This is Zoe's fourth blog entry for the 2007 production of Othello. In it she discusses the final week of rehearsals, costume, research, and the jig.
Transcript of Podcast
The last week of Rehearsals
Last week I said we were at the stage of tentatively setting things in concrete. Things are still changing so I’m not sure how much setting in concrete we have done. We have done a lot more of running large chunks of the play, so we get a better idea of the arc of the play, or the arc of the first or second half, which is giving us more of a sense of where we are, at what place, and at what time. This is helping us make firm decisions. A lot of it is becoming much clearer, and the story is coming through more strongly. We did a full run on Saturday, which was great to do. We realised that the first half is pretty much exposition in terms of setting the scene and setting the relationships. The second half almost deals with itself – it is all movement and action; all unravelling at its own speed. So our big challenge now is to get more pace in the first bit – it is running at about two hours now. There is so much information that you are torn between wanting to keep the pace up, and respecting the language. It isn’t the sort of language you can just rush through. We need to make sure it is very clear – there is a distinction between a proper pace and just rushing which is very important. The Director isn’t keen on cutting anything – though that is what is normally done with Othello. He is keen to keep it all in, which is lovely, but perhaps we will need to cut. We need to keep running it and keep making it slick. Two hours is a long time when many of the audience are standing. When we get to the previews (9 days away), it will probably help us decide. There is so much information, and so much beautiful language, in the scenes between Iago and Othello that it would be a shame to cut some of it; but, at the same time, I didn’t see how we will get the running time down without a few small snips! Of course nobody wants to see their good bits cut, but I think Iago and Othello would both be quite happy to lose some of their lines.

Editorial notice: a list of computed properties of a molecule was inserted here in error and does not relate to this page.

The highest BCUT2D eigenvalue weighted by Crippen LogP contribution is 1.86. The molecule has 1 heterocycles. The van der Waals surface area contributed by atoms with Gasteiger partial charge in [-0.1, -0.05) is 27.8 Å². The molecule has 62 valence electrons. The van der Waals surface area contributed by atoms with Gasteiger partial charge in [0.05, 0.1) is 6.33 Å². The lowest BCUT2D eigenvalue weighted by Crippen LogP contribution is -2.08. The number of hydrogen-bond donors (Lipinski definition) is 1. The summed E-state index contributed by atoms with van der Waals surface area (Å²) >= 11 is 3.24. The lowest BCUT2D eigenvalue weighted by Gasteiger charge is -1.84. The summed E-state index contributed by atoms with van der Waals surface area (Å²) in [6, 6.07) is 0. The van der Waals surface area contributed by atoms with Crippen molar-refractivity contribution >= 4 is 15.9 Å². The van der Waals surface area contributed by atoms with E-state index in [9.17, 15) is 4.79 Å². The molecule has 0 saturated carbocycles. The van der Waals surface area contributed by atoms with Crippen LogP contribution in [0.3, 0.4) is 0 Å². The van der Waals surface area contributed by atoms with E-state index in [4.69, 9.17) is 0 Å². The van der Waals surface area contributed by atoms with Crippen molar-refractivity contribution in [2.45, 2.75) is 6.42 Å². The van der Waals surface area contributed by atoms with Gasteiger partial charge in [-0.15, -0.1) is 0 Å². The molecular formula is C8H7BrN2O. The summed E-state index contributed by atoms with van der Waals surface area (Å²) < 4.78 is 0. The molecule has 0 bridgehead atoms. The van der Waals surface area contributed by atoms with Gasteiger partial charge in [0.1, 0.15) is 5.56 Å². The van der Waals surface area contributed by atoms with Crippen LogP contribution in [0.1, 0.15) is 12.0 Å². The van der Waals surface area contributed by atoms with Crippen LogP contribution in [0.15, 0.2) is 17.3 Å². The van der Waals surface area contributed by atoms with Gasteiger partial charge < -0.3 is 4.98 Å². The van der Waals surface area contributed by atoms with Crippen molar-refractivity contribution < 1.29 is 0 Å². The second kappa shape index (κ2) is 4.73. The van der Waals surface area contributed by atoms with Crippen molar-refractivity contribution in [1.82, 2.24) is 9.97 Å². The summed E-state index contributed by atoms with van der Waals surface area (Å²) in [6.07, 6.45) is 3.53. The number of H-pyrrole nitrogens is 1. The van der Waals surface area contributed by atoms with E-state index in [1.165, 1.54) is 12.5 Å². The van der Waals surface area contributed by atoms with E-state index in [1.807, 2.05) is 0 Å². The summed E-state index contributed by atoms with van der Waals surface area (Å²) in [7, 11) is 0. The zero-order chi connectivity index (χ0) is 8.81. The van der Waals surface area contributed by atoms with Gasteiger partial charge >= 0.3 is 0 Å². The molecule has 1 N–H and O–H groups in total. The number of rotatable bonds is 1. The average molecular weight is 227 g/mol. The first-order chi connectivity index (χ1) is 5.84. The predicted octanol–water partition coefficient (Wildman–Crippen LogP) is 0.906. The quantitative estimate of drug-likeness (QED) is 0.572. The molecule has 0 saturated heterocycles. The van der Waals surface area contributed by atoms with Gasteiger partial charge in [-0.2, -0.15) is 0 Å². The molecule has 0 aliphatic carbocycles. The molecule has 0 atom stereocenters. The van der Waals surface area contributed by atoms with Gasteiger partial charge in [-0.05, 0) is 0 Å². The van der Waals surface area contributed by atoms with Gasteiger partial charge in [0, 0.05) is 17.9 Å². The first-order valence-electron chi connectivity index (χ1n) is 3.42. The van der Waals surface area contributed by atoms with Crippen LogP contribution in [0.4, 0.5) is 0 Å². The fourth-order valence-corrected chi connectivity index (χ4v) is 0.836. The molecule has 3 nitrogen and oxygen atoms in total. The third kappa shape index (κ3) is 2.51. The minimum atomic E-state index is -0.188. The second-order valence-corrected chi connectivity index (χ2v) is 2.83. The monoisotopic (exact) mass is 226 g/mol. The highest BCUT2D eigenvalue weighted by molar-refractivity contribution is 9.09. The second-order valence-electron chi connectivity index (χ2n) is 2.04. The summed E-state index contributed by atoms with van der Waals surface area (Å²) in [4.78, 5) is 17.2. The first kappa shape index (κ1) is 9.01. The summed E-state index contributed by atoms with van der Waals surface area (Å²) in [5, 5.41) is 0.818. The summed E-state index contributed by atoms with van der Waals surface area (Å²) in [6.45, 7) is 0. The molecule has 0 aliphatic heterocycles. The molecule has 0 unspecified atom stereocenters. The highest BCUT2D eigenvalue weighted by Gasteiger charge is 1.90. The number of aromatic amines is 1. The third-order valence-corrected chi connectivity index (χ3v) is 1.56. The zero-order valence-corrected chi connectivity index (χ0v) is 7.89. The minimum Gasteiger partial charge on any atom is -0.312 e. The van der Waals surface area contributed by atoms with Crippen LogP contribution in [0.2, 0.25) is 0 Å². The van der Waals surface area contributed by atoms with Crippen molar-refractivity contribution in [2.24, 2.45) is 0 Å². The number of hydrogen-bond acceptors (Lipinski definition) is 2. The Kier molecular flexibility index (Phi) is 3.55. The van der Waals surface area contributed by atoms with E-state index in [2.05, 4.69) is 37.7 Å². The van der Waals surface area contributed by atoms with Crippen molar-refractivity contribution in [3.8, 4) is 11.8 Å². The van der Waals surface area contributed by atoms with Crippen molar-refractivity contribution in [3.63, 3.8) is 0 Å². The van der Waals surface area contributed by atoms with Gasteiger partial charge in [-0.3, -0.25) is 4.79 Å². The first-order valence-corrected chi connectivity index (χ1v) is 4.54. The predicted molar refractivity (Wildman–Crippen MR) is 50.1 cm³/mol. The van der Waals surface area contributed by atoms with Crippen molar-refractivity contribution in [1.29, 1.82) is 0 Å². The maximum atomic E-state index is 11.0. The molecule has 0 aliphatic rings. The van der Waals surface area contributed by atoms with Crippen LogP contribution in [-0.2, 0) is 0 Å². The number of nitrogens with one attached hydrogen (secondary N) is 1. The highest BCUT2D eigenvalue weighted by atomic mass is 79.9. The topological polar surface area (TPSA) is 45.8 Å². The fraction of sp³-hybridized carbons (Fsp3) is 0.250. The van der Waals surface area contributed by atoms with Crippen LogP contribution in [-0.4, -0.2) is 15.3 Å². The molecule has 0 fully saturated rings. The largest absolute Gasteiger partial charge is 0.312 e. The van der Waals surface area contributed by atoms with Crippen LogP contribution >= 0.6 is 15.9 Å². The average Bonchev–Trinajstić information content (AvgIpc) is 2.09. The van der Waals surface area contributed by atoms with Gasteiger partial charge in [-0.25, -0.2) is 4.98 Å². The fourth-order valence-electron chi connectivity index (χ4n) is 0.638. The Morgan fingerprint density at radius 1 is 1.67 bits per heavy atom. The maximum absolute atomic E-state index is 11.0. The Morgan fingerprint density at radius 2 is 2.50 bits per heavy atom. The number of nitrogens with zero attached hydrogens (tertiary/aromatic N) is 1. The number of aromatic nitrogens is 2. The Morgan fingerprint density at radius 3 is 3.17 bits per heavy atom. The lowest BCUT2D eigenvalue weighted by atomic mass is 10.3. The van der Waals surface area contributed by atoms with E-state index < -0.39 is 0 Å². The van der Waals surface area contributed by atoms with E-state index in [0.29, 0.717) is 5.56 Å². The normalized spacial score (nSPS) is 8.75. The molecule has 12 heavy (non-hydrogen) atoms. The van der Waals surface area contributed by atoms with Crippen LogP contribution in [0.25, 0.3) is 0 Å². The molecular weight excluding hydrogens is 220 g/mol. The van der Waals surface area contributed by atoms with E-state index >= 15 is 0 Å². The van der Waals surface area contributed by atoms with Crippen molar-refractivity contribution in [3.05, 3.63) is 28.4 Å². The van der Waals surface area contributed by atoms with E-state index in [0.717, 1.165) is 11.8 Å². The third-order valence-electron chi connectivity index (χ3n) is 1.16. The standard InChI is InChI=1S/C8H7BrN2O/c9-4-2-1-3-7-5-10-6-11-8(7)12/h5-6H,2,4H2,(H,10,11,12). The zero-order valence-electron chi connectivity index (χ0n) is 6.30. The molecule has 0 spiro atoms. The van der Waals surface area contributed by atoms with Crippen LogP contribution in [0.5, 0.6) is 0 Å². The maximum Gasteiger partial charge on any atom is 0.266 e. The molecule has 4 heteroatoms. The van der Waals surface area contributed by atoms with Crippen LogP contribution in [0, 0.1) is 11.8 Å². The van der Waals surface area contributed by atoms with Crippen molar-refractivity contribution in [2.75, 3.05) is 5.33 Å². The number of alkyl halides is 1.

After the first run on Saturday we have started back at Act One Scene One, working at the detail, and then running it. Then moving on to Act One Scene Two and so on. So much of the first Act is Iago and Othello that we have had to do some other things to give them a break, but we are really trying to be fairly chronological so we are all clear where we are in the play, rather than jumping from scene to scene. We started the week all in the rehearsal room pretty much all of the time, but today we have moved on to just being called when we are needed – so there is a lot of sitting round in the Green Room.
I am completely sure we will be ready for the first preview, but we shouldn’t put to much pressure on ourselves. It will be one of the first times we have run it on the stage, and things will change – that is what previews are about anyway – for us to evolve and experience what it is like with an audience. So we will be in the right place by next Friday [the first preview], but there is quite a lot to do. We are working until 10 every night next week, long days through to the evenings. During the day the tours still come through the theatre while we are working, so the only time we have the theatre completely to ourselves is in the evening.
The other things we have been doing this week are learning the jig, which is vaguely hilarious, and the fight stuff has come together. The boys have had fight calls most morning this week, because they have their big fight scenes, and I’ve been working with Othello the final scene. I’m just going to be smothered now, we had started of thinking about strangling as well. I say just smothered, but it is a pretty horrible way to die. I think there are going to be a few bruises. He is dragging me round quite a lot – and I give as good as I get. It is one thing doing it in rehearsal when you are doing it fairly slowly, but as soon as some adrenaline comes in, you don’t even realise if you have hurt yourself. You go for it, and it is only afterwards you see the bruises. The fight is ok – I have a signal to give him, just in case he really is smothering me. I think it will look good, and the scene preceding the moment when he does it is really electric. We found while we were blocking it the other day that I’m almost like prey, stuck in the middle in the bed, and he is circling me. So even if I wanted to escape it would be difficult for me to do so. That was really powerful and felt really intimidating and scary. So I’m pleased with how that scene is going – it will be really dramatic.